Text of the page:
- The Georgia minimum wage for tipped employees is $2.13 per hour, the same as the federal minimum wage for tipped employees. The Georgia tipped wage applies to employees like waitresses, waiters, bartenders, valets, and other service employees who earn more than $30 in tips a month, BUT they must still earn at least minimum wage for the number of hours worked.
- “Youth Minimum Wage Program” allows Kids under 20 to be paid a special minimum wage of $4.25 per hour for the first 90 days of employment with any employer. After the first 90 days have passed (or when the employee turns 20, whichever comes first) the employee must be given a raise to the full minimum wage.
- There are certain exceptions for which employers have to obtain special certificates from the DOL (e.g., full time student program, student learner program, certain employees with disabilities).
- Certain nonprofits apply for permission to hire at 85% of minimum wage.
- There is also a range of special exceptions to minimum wage, overtime, and child labor laws that relate to specific jobs or professions, some of which are exempt from some parts of the law but not other parts, e.g., Airline employees (exempt from overtime requirements); Amusement/recreational employees in national parks/forests/Wildlife Refuge System (overtime); Babysitters on a casual basis (exempt from minimum wage and overtime requirements if employed on a casual basis); companions for the elderly; certain domestic employees who live-in; firefighters working in small (less than 5 firefighters) public fire departments; local delivery drivers and driver’s helpers; motion picture theater employees; newspaper delivery (minimum wage, overtime, and child labor laws); youth employed by their parents; and a range of others.
It is also important to note that minimum wage, overtime, and child labor laws apply equally to documented and undocumented workers alike. Not only this, but the FLSA has specific record keeping requirements that are often violated by businesses who fail to keep proper records regarding undocumented workers, subjecting the business to greater penalties for violation when they are caught.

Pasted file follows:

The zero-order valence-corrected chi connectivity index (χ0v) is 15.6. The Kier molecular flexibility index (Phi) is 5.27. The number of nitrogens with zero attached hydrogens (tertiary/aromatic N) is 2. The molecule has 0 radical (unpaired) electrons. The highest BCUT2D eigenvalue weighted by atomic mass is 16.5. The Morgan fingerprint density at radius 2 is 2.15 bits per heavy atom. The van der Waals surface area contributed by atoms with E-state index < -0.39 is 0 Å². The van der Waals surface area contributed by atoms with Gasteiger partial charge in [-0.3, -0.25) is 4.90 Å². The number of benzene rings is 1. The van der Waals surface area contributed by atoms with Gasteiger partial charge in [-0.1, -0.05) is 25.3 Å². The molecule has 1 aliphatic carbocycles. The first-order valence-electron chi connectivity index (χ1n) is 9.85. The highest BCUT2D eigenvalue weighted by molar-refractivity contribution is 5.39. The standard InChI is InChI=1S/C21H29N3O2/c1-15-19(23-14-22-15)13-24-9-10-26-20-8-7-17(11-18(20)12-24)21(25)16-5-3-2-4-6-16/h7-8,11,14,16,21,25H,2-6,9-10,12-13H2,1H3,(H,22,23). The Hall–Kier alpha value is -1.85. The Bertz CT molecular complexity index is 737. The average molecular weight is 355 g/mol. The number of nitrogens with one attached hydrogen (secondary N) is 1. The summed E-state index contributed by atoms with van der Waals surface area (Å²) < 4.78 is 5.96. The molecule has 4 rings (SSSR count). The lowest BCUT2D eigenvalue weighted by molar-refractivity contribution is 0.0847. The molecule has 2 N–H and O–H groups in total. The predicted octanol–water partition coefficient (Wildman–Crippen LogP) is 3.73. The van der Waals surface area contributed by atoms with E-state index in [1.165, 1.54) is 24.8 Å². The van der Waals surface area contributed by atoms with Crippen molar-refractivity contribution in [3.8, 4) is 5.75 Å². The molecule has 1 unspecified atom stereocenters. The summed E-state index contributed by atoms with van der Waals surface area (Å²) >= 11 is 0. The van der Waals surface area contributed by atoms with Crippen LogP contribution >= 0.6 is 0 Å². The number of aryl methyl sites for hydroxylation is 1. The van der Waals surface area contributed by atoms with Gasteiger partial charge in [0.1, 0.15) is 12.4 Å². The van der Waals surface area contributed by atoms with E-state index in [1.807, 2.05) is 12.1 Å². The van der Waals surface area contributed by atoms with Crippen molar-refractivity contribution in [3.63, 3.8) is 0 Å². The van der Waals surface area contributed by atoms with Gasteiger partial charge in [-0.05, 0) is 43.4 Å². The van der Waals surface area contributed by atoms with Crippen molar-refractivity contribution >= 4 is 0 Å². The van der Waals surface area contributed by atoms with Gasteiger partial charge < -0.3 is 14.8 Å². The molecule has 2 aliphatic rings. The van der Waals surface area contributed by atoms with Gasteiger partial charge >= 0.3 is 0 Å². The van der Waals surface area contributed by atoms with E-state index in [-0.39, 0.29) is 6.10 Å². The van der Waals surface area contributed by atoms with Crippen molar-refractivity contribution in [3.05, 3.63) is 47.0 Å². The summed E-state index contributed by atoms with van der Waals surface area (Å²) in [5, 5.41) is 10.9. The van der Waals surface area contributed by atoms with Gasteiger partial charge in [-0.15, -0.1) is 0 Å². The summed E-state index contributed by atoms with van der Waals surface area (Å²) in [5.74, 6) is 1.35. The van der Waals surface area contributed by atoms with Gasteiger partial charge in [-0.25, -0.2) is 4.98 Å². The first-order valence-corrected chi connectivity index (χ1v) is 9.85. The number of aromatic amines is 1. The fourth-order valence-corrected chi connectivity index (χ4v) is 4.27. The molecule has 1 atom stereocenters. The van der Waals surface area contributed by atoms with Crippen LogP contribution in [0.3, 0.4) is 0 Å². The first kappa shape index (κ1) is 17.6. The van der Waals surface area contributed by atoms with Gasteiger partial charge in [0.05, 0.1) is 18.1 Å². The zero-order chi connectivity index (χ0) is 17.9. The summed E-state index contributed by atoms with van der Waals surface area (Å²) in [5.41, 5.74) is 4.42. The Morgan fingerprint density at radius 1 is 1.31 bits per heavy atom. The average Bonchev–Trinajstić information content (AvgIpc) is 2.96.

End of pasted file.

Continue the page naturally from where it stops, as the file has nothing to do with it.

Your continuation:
Penalties under the FLSA may include payment of all back wages or unpaid overtime, plus an equal amount as liquidated damages, plus, frequently, attorneys’ fees and court costs. If the secretary of labor brings suit, willful violators can be assessed a fine of up to $10,000 plus imprisonment. Additionally, employers who violate child labor provisions can be fined $11,000 per employee, increased to $50,000 per employee for death or serious injury, and doubled when violations are willful or repeated. Moreover, not only the company itself, but owners, officers, even supervisors can be held personally responsible.
The bottom line is that the FLSA applies to almost everyone, its complexity means that it is frequently misunderstood, and, unlike most federal laws governing employment relationships, it applies to both large and small businesses.
If you are in any doubt as to whether or not you, as an employer, are in compliance with the FLSA (which, it has to be said, involves far more than this brief summary could possibly suggest), speak to an employment lawyer at Briskin, Cross & Sanford, LLC.